We invest in social, biological and physical research to inform decision-making. This research directly enables us to better deliver for Victorian communities and meet our obligations under the government’s Safer Together policy, the Code of Practice for Bushfire Management on Public Land 2012, and the recommendations of the 2009 Victorian Bushfires Royal Commission.
One example of the application of our research is the Phoenix Rapidfire modelling tool, developed with The University of Melbourne, which simulates fire behaviour. This tool allows us to calculate bushfire residual risk and make predictions of where, when and how fast a major bushfire is likely to spread. This information in turn improves community warnings and decisions about where to deploy resources. Phoenix is now used in other states as well as internationally.
We are committed to continuously improving Phoenix. In partnership with The University of Melbourne, we are currently working on a project to add fuel moisture information into Phoenix, which will improve its accuracy and usefulness.
The project will provide:
- a web-based tool to predict landscape fuel moisture, and store fuel moisture data.
- a link to estimates of forest fuel moisture based on satellite imagery.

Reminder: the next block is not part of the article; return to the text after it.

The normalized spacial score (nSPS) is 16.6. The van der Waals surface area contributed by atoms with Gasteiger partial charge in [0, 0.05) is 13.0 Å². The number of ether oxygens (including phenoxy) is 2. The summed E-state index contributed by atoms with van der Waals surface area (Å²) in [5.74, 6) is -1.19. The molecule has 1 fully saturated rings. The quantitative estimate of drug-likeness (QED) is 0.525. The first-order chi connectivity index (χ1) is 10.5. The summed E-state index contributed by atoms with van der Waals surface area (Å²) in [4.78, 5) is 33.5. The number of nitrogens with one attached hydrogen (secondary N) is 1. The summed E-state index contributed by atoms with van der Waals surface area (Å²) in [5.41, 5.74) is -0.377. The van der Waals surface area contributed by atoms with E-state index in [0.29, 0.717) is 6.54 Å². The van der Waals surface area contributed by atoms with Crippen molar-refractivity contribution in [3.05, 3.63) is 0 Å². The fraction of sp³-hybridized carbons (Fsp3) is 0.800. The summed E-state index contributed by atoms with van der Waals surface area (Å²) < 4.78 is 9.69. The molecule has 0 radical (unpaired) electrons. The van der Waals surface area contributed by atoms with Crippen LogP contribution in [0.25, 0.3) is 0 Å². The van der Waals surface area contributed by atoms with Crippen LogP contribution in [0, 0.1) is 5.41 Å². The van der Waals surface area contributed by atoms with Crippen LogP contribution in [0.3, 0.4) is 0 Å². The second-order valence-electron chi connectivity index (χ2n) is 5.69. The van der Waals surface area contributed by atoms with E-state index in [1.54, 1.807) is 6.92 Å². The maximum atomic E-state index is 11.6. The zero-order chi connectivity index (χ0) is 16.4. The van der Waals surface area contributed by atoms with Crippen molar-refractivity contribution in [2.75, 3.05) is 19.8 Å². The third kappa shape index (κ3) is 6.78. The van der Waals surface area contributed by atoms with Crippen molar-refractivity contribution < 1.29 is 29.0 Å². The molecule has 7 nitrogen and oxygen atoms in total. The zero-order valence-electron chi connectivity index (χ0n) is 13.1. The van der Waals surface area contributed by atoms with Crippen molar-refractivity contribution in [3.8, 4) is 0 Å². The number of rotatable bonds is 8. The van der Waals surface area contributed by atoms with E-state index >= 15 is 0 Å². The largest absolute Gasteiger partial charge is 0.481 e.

- training and support to implement the tool and incorporate outputs into bushfire risk modelling for planning and operations.
The project will make the data that Phoenix uses more precise, comprehensive and up-to-date by including actual and predicted fuel moisture information for specific locations.
This is just one example of how we continually improve the quality of decision-making in fire management by investing in research. For further information on how we are investing in research, please visit our Research and Publications page on our website.
- Social research: Community- understanding, impacts and values.
- Biological research: Hazard management, ecosystem, monitoring and resilience, pine plantations - fuels and planned burning.
- Physical research: Smoke modelling, bushfire management, aircraft and fire retardant.
Page last updated: 16/10/18